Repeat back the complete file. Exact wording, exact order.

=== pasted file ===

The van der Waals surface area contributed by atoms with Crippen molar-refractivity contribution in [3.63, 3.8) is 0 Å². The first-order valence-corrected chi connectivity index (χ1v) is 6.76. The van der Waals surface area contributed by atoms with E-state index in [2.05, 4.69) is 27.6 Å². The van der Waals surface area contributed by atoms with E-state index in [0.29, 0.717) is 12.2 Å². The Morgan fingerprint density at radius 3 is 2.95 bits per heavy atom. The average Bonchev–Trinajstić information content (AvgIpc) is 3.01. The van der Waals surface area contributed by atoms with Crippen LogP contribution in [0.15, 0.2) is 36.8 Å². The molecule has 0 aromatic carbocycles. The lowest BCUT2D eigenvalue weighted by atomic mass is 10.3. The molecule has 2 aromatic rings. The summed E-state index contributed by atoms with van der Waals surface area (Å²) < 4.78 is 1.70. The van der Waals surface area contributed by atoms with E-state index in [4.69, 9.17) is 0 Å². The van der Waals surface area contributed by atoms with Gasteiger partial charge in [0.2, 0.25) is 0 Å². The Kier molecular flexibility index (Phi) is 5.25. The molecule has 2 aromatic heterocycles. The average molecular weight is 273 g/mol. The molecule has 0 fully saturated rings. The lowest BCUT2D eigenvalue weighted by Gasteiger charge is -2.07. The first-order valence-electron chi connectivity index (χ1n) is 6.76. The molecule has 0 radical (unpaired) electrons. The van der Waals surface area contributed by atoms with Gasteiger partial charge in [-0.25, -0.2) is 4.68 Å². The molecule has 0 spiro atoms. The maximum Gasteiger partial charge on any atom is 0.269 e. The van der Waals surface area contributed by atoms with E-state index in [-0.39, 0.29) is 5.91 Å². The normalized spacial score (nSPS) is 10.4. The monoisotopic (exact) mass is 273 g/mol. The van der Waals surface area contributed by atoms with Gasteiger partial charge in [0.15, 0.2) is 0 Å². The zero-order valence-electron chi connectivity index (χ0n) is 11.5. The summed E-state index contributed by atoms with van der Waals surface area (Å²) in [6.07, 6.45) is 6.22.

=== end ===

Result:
The van der Waals surface area contributed by atoms with Crippen molar-refractivity contribution in [3.63, 3.8) is 0 Å². The first-order valence-corrected chi connectivity index (χ1v) is 6.76. The van der Waals surface area contributed by atoms with E-state index in [2.05, 4.69) is 27.6 Å². The van der Waals surface area contributed by atoms with E-state index in [0.29, 0.717) is 12.2 Å². The Morgan fingerprint density at radius 3 is 2.95 bits per heavy atom. The average Bonchev–Trinajstić information content (AvgIpc) is 3.01. The van der Waals surface area contributed by atoms with Crippen LogP contribution in [0.15, 0.2) is 36.8 Å². The molecule has 0 aromatic carbocycles. The lowest BCUT2D eigenvalue weighted by atomic mass is 10.3. The molecule has 2 aromatic rings. The summed E-state index contributed by atoms with van der Waals surface area (Å²) < 4.78 is 1.70. The van der Waals surface area contributed by atoms with E-state index in [4.69, 9.17) is 0 Å². The van der Waals surface area contributed by atoms with Gasteiger partial charge in [0.2, 0.25) is 0 Å². The Kier molecular flexibility index (Phi) is 5.25. The molecule has 2 aromatic heterocycles. The average molecular weight is 273 g/mol. The molecule has 0 fully saturated rings. The lowest BCUT2D eigenvalue weighted by Gasteiger charge is -2.07. The first-order valence-electron chi connectivity index (χ1n) is 6.76. The molecule has 0 radical (unpaired) electrons. The van der Waals surface area contributed by atoms with Gasteiger partial charge in [-0.25, -0.2) is 4.68 Å². The molecule has 0 spiro atoms. The maximum Gasteiger partial charge on any atom is 0.269 e. The van der Waals surface area contributed by atoms with E-state index in [-0.39, 0.29) is 5.91 Å². The normalized spacial score (nSPS) is 10.4. The monoisotopic (exact) mass is 273 g/mol. The van der Waals surface area contributed by atoms with Gasteiger partial charge in [0.15, 0.2) is 0 Å². The zero-order valence-electron chi connectivity index (χ0n) is 11.5. The summed E-state index contributed by atoms with van der Waals surface area (Å²) in [6.07, 6.45) is 6.22.